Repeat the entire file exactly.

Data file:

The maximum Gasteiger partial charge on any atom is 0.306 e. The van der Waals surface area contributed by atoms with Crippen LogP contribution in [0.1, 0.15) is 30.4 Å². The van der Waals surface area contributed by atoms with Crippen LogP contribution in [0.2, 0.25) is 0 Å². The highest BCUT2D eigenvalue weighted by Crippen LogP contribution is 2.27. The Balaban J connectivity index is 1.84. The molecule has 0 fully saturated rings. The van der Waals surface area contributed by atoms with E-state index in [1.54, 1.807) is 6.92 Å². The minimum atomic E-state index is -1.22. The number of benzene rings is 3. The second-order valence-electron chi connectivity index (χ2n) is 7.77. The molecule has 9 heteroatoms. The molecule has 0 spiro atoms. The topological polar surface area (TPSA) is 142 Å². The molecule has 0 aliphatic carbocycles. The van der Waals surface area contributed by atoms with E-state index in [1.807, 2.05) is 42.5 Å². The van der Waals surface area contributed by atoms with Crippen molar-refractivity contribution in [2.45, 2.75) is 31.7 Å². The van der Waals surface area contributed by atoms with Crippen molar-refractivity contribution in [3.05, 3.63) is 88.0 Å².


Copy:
The maximum Gasteiger partial charge on any atom is 0.306 e. The van der Waals surface area contributed by atoms with Crippen LogP contribution in [0.1, 0.15) is 30.4 Å². The van der Waals surface area contributed by atoms with Crippen LogP contribution in [0.2, 0.25) is 0 Å². The highest BCUT2D eigenvalue weighted by Crippen LogP contribution is 2.27. The Balaban J connectivity index is 1.84. The molecule has 0 fully saturated rings. The van der Waals surface area contributed by atoms with E-state index in [1.54, 1.807) is 6.92 Å². The minimum atomic E-state index is -1.22. The number of benzene rings is 3. The second-order valence-electron chi connectivity index (χ2n) is 7.77. The molecule has 9 heteroatoms. The molecule has 0 spiro atoms. The topological polar surface area (TPSA) is 142 Å². The molecule has 0 aliphatic carbocycles. The van der Waals surface area contributed by atoms with E-state index in [1.807, 2.05) is 42.5 Å². The van der Waals surface area contributed by atoms with Crippen molar-refractivity contribution in [2.45, 2.75) is 31.7 Å². The van der Waals surface area contributed by atoms with Crippen molar-refractivity contribution in [3.05, 3.63) is 88.0 Å².